The Azimzadeh Lab has just published a new study in elife :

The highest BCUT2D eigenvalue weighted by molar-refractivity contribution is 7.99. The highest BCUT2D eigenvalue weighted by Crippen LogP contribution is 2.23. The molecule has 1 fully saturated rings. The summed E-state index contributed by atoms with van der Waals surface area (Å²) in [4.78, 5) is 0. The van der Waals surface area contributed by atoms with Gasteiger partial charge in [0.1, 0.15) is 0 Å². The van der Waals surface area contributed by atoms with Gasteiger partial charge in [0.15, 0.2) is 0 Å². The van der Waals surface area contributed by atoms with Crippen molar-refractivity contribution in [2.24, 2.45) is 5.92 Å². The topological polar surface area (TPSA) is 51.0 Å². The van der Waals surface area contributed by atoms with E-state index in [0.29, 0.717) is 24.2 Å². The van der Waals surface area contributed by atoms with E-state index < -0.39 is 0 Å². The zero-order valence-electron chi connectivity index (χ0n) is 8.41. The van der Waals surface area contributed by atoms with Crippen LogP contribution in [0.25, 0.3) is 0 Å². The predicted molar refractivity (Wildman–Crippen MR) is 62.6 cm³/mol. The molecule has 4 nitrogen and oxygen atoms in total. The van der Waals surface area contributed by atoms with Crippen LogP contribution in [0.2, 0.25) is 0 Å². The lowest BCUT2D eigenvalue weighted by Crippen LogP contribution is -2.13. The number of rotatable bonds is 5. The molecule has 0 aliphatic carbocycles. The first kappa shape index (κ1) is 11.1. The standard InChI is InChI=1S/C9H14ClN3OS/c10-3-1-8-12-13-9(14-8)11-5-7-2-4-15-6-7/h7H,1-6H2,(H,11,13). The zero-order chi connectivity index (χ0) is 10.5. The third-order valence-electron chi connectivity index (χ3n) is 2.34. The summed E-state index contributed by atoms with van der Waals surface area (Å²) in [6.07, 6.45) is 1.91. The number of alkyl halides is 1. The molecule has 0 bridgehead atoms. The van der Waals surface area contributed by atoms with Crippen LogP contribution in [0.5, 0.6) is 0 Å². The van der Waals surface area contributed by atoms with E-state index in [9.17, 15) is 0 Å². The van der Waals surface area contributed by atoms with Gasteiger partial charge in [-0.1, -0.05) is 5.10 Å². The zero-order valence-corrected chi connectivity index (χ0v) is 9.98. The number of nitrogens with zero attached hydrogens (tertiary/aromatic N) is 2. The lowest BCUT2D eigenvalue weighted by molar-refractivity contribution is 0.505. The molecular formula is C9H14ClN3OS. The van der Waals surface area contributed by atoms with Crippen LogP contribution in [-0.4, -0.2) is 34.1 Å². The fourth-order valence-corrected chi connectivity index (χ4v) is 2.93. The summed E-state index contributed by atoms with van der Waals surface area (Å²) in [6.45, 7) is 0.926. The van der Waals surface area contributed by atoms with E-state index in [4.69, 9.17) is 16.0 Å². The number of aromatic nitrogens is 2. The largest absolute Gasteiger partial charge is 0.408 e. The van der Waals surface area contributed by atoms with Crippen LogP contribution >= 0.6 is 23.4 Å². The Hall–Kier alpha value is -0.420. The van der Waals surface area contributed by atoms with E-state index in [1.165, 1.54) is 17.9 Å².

Centrioles are formed by microtubule triplets in a nine-fold symmetric arrangement. In flagellated protists and in animal multiciliated cells, accessory structures tethered to specific triplets render the centrioles rotationally asymmetric, a property that is key to cytoskeletal and cellular organization in these contexts. In contrast, centrioles within the centrosome of animal cells display no conspicuous rotational asymmetry. Here, we uncover rotationally asymmetric molecular features in human centrioles. Using ultrastructure expansion microscopy, we show that LRRCC1, the ortholog of a protein originally characterized in flagellate green algae, associates preferentially to two consecutive triplets in the distal lumen of human centrioles. LRRCC1 partially co-localizes and affects the recruitment of another distal component, C2CD3, which also has an asymmetric localization pattern in the centriole lumen. Together, LRRCC1 and C2CD3 delineate a structure reminiscent of a filamentous density observed by electron microscopy in flagellates, termed the ‘acorn’. Functionally, the depletion of LRRCC1 in human cells induced defects in centriole structure, ciliary assembly and ciliary signaling, supporting that LRRCC1 cooperates with C2CD3 to organizing the distal region of centrioles. Since a mutation in the LRRCC1 gene has been identified in Joubert syndrome patients, this finding is relevant in the context of human ciliopathies. Taken together, our results demonstrate that rotational asymmetry is an ancient property of centrioles that is broadly conserved in human cells. Our work also reveals that asymmetrically localized proteins are key for primary ciliogenesis and ciliary signaling in human cells.